It’s difficult to predict how President Donald Trump’s administration will influence future cybersecurity enforcement, but the president often emphasized cyber-defense and cyber-offense during the campaign. Thomas Bossert, who was appointed as assistant to the president for homeland security and counterterrorism, endorsed a “cyber doctrine that embraces the wisdom of free markets,” which could indicate a lessening of government regulation in this area.
How common are cyberattacks worldwide? Is global enforcement similar to US enforcement?
High-profile cyberattacks are certainly not unique to the United States, but the legal/regulatory landscape has differed in the European Union because the European Union Data Directive was silent on the issue of data breach. That will change in 2018 when the General Data Protection Regulation (GDPR) replaces the directive. The GDPR includes new “personal data breach” notification obligations to supervisory authorities and affected data subjects, which will likely increase breach-related enforcement activity.
What can companies do to protect the privacy of their employees and customers?
Companies must develop formal, written compliance programs to demonstrate that they have taken reasonable steps to safeguard the personal information of consumers and employees. A thoughtful privacy and security compliance program can prevent security breaches and prepare a company to take prompt corrective action if it is unfortunate enough to experience a major breach. The damage from a massive security breach can occur very quickly, and companies cannot afford to develop their response strategies on the fly.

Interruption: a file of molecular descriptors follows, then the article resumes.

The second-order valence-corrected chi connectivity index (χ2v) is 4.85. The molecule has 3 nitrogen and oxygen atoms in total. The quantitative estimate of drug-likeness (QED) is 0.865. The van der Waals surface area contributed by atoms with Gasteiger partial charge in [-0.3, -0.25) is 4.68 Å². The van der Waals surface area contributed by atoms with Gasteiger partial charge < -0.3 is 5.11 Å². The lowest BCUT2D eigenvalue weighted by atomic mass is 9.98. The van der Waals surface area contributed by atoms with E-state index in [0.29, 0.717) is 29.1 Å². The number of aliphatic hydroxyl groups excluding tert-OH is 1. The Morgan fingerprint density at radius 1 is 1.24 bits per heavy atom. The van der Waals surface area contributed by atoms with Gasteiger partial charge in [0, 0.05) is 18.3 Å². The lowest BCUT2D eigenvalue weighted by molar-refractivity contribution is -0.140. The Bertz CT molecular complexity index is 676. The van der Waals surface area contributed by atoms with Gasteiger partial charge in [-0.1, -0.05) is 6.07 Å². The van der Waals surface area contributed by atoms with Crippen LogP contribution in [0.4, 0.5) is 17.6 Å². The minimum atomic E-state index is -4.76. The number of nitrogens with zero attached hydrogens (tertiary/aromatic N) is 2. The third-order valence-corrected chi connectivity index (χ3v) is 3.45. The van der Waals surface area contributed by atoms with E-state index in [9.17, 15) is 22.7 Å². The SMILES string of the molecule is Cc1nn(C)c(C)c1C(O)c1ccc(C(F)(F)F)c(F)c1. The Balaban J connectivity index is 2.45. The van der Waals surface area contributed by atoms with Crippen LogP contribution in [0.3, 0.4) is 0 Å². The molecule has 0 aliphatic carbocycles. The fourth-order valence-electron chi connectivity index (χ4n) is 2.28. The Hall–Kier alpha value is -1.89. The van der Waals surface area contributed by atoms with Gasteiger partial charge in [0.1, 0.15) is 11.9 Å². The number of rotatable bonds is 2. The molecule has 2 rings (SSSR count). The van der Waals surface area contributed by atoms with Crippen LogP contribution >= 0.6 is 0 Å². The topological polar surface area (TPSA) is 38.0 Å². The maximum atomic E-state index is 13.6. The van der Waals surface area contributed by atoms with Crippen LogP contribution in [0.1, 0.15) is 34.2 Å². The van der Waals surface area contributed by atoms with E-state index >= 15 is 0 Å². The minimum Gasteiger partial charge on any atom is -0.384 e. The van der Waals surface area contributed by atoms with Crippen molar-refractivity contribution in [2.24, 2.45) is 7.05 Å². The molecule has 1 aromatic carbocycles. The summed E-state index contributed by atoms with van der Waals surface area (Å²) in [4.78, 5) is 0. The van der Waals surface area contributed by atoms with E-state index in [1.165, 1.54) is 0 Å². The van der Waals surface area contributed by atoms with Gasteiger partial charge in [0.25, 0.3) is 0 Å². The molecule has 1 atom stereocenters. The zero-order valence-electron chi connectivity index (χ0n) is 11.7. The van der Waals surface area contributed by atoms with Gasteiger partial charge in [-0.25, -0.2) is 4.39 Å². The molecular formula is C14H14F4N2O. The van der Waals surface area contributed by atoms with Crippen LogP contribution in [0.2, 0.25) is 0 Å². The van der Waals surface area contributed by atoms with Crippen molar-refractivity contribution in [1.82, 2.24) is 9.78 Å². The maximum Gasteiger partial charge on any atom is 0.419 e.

What is the role of the general counsel, the board of directors, and top management in enhancing cybersecurity? And how can Morgan Lewis help in this area?
Most corporate legal departments have lawyers with some degree of privacy experience, but few have the breadth to effectively advise on the entire complex patchwork of state, federal, and international privacy and security laws. Morgan Lewis’s privacy and cybersecurity practice has the deep bench necessary to fill in those knowledge gaps for general counsel.
The role of boards of directors in managing cyber-risks has been emphasized by the US Securities and Exchange Commission (SEC) in recent years, and we have seen a number of shareholder derivative lawsuits following major breaches. Last month, the National Association of Corporate Directors released an annual survey showing that 89% of companies discussed cybersecurity issues at board meetings, with a median of three cybersecurity discussions per year. If a corporation board is not addressing cyber-risk at least three times a year, it risks falling out of step with current best practices.
Morgan Lewis’s privacy and cybersecurity practice helps clients build practical compliance solutions to address this complex and rapidly evolving area of law. Given the variety and sophistication of cyber threats today, no client can completely insulate itself. However, all companies are well served by implementing reasonable privacy and security compliance programs that are scaled to their resources and risks. Our privacy and cybersecurity practice provides that practical guidance.